The reasoning in these cases is that the second (warrantless) search is based on the "continuing nature of an initially valid seizure and search." McConnell v. State, 595 P.2d at 154, n. 21. Here, appellee has conceded that the search by the airline employee was a valid one. In Andrews, McConnell, Ford and DeBerry, the law enforcement officers who ascertained the contraband nature of the contents of the container performed some act of dominion and control. For example, in Andrews, detectives removed some of the cocaine from the plastic bag found in a package presented at an airline cargo service office for shipment. In McConnell, the Los Angeles police who had been called to the airport as a result of the discovery by an airline employee of marijuana, took the boxes to the police department where the contents were photographed and tested and two bricks kept as evidence and the box resealed. In Ford, the police officer, after confirming that the package contained heroin, marked the package, placed his business card inside it and resealed the package. In DeBerry, the officer removed one of the bricks of marijuana from the suitcase and marked the remaining bricks and the suitcase with his initials. There is lacking in the instant case a similar act of dominion and control by the Los Angeles police which would constitute a seizure.

For the purpose of the disposition of this case the parties had entered into the following stipulation that "there shall be no live testimony and the evidence for the hearing shall be the facts as set forth in the Memorandum of Points and Authorities in Support of Motion to Suppress, filed herein on March 15, 1978, pages 1 through 8 inclusive, and the Transcript of Proceedings had in the above-entitled cause before the Grand Jury on Wednesday, February 1, 1978." We have carefully reviewed the above-referred to memorandum and it is significantly silent as to the seizure made of the footlocker by the police in Los Angeles. No such examination was made of the grand jury transcript of February 1, 1978 since it was not available. The concurring and dissenting opinion concludes that the Los Angeles police, by authorizing shipment of the contraband "intend[ed] to exercise dominion and control over the footlocker with the contraband." Intent, of course, is rarely susceptible of direct proof and must necessarily be inferred from the facts and circumstances in the case. On the record before us, we are unable to reach the conclusion that the Los Angeles police "intended" to seize the footlocker and its contents and to exercise dominion and control over it from the Los Angeles airport to the Honolulu airport.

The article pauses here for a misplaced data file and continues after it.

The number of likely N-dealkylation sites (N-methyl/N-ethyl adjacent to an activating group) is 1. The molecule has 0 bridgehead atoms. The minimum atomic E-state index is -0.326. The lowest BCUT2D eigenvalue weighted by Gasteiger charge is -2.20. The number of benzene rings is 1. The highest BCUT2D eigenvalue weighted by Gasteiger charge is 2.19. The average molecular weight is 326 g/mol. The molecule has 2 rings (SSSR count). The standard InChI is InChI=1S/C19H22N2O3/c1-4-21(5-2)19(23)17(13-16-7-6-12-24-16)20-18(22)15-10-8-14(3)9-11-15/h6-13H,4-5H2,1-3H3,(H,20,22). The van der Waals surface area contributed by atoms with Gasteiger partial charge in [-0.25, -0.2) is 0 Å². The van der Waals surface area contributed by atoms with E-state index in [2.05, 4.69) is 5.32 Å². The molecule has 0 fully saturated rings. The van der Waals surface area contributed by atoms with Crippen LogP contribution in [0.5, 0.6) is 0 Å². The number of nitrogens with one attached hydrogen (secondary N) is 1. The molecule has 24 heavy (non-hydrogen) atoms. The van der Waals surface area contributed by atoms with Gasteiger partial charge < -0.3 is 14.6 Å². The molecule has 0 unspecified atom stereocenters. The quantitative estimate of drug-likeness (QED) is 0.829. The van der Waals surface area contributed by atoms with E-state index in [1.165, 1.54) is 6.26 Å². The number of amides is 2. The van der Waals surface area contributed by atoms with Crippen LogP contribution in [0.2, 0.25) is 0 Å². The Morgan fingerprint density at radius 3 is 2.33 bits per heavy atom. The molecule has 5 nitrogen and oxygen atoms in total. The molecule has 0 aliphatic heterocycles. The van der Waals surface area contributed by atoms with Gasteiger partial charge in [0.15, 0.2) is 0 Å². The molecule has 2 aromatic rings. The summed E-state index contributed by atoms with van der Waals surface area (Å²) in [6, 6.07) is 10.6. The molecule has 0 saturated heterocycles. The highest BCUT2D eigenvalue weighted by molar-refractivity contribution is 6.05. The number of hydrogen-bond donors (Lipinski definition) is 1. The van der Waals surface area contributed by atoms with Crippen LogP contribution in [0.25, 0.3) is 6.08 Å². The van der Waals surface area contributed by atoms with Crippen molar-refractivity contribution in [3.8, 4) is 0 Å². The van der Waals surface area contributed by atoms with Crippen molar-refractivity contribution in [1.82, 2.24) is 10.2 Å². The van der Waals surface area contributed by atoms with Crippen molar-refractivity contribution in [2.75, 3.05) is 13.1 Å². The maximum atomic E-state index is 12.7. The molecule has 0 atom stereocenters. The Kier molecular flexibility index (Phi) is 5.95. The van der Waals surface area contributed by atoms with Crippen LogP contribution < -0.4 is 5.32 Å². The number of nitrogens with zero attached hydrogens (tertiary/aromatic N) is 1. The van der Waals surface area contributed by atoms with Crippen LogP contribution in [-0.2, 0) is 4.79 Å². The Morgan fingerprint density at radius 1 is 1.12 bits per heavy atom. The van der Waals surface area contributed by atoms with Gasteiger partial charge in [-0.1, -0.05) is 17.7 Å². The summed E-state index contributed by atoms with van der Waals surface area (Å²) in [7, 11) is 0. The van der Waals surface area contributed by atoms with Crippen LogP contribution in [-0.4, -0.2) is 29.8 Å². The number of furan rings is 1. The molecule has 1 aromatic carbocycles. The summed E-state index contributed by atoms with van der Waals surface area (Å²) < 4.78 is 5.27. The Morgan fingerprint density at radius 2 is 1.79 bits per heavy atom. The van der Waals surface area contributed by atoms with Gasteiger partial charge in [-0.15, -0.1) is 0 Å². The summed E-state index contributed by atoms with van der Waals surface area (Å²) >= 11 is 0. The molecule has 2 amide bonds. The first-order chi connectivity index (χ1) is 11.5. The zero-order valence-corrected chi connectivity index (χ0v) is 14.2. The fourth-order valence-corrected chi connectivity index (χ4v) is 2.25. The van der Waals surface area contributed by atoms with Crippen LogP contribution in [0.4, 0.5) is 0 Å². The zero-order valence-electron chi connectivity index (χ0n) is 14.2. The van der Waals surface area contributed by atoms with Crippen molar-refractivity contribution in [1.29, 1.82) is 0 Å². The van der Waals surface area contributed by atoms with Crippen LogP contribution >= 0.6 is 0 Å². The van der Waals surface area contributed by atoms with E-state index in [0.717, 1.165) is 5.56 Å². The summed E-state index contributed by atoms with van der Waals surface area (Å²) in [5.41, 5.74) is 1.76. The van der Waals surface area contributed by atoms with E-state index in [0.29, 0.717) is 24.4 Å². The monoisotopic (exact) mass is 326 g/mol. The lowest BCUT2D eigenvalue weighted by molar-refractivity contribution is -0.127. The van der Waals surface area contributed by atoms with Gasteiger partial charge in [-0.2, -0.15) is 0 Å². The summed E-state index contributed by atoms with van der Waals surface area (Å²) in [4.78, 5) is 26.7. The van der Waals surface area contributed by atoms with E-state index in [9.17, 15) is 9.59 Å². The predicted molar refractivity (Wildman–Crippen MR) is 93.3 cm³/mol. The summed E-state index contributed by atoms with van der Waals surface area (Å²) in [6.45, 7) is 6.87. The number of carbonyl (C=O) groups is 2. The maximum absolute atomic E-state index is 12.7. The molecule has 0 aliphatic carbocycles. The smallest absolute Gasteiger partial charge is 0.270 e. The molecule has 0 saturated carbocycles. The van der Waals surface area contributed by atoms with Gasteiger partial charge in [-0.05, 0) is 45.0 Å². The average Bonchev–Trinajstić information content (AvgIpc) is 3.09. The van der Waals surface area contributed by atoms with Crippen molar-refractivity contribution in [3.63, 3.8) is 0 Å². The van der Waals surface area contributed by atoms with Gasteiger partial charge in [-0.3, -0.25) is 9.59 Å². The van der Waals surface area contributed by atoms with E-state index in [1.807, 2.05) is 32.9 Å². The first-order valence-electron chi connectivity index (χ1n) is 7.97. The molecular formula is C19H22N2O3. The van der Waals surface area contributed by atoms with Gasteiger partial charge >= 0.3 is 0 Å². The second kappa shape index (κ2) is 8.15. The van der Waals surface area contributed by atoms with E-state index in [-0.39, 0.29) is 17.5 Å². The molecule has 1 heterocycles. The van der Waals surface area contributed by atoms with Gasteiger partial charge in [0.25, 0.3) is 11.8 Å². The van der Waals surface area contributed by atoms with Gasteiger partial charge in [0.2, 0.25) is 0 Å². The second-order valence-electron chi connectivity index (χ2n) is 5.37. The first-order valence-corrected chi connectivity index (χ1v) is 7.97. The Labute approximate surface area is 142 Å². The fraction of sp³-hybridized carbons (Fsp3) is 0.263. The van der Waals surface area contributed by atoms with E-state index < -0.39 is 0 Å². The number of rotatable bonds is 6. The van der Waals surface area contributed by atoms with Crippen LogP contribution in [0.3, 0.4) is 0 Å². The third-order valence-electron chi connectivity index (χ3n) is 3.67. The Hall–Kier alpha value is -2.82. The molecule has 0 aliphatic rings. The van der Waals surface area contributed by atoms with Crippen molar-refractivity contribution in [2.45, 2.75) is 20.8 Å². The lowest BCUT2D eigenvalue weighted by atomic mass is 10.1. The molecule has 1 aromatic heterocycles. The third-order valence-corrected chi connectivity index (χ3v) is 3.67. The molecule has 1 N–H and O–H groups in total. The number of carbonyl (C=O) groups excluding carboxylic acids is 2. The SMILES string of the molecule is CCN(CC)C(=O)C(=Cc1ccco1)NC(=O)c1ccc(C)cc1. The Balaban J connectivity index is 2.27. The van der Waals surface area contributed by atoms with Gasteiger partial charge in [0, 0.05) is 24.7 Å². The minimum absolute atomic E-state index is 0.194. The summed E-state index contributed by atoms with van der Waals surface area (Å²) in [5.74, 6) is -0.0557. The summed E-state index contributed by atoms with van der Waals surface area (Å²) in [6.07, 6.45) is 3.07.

Thus it cannot be said that the footlocker containing the contraband was constructively seized by the police in Los Angeles and that the Honolulu police, in searching its contents, were reasserting actual dominion over an item already under government control. When appellee's footlocker was *88 searched, he was under arrest and the footlocker under the control of law enforcement officers. "[W]hen no exigency is shown to support the need for an immediate search, the Warrant Clause places the line at the point where the property to be searched comes under the exclusive dominion of police authority." United States v. Chadwick, 433 U.S. at 15, 97 S. Ct. at 2486. The information received from Los Angeles police provided probable cause to arrest appellee and seize the footlocker but the greater intrusion into the contents of the footlocker was unreasonable. Honolulu police officers had six hours in which to obtain a search warrant, which, given the facts of this case, no doubt would have been issued. "[M]ere inconvenience to police, or to the judge to whom the application for a warrant is presented, is never a valid reason for bypassing the warrant requirement." State v. Dias, 62 Haw. at ___, 609 P.2d at 641. There being no exigency, the warrantless search of the footlocker was unreasonable.

IV.

The Diamond safety matchbox which was seized from appellee's right front pants pocket after his arrest also contained marijuana. The trial court correctly rejected the State's argument that the search of the match box was incident to a lawful arrest.